Design patterns: Observer

Hello again!! We are taking care of another design pattern, which in my opinion must be known compulsorily. And it is an observer pattern.

Discussion

The main purpose of this pattern is for example when the state of an object changes, so that all the dependencies of this object are notified and updated. In a nutshell, the observer pattern works in a way that defines the Subject, which can be said is the data model, in this is the main logic that updates the states of objects, passing objects of the Observer in turn. The observer pattern works well with the MVC pattern, representing the view in this pattern.

Observer pattern is used in facebook when, for example, you get a notification about an event or when you receive a notification, if someone else commented on a post or, for example, youtube when someone subscribes to a channel.

The principle of the observer pattern is also described in the picture below

Intent

  • Represents the view of the MVC pattern.
  • When an object changes its state, the observer pattern is to notify and update all dependencies of this object automatically.
  • Separates the main logic of the pattern or the Subject from the Observer objects variables.

Problem

You have a monitoring mechanism in some project, which is not scalable, eg it requires pulling any dependencies or there are still some problems or requirements deal with monitoring.

Let’s take an example from life let’s assume that the customer goes to the store to see if the product is available, most of these trips will be nonsense, because in most cases this product will not be available. It would be best if the seller had a system that he could notify the customer about the availability of a given product, e.g. by email.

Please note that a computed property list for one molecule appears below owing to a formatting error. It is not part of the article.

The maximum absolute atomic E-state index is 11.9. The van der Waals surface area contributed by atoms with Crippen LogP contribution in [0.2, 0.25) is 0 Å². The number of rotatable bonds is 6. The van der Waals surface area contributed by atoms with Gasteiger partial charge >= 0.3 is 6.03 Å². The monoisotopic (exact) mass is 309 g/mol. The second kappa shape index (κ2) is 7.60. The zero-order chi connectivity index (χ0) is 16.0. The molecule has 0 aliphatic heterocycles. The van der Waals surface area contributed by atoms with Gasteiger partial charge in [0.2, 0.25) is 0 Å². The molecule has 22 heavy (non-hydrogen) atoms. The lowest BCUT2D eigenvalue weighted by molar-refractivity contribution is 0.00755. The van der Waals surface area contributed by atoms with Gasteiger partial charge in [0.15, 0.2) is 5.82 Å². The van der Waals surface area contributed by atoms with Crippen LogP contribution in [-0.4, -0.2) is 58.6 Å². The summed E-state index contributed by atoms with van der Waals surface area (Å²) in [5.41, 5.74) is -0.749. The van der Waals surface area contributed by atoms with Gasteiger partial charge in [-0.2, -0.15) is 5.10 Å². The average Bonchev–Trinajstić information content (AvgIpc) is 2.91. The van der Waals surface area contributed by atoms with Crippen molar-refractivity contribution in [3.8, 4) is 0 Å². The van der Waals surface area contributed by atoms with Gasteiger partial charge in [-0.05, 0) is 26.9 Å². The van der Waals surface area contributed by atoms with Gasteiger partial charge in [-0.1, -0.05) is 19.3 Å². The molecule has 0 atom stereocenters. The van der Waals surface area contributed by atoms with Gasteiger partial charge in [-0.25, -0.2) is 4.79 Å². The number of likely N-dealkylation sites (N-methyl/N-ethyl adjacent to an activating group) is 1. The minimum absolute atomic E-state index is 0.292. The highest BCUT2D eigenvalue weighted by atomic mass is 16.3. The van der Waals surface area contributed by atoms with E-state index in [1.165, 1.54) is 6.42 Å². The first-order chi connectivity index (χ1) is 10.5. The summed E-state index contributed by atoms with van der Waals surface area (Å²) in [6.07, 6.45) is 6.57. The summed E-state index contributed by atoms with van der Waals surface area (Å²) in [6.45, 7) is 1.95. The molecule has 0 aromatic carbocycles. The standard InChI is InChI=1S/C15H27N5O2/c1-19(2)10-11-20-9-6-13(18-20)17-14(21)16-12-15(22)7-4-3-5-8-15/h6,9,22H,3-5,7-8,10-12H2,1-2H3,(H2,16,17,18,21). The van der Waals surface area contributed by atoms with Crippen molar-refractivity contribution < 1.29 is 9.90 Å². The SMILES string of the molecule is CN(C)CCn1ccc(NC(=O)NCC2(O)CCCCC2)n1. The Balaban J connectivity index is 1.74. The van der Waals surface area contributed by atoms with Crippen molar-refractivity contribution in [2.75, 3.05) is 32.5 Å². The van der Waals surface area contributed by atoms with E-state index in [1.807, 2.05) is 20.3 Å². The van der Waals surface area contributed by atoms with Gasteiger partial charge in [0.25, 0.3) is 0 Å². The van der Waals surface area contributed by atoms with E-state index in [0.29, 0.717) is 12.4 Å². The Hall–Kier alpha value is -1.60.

Use when:

  • You have many objects that depend on one object.
  • You need to implement the MVC pattern in its implementation, you can use the observer pattern. The picture below illustrates this well.

Structure

And this is how the structure of the observer pattern looks like.

As you can see, the ViewOne and ViewTwo classes inherit from the Observer interface, so that all of them have the update() method, in the Subject we usually have a list in which all objects of the Observer are saved. We update all of these objects by calling the update() method in the foreach loop that iterates through the collections everything will be visible right on the specific example.

Example

Auction

Let’s do the auction example first, the auctioneer approves the ever higher prices of a product there and sends a message to other objects in our example bidding a new product price.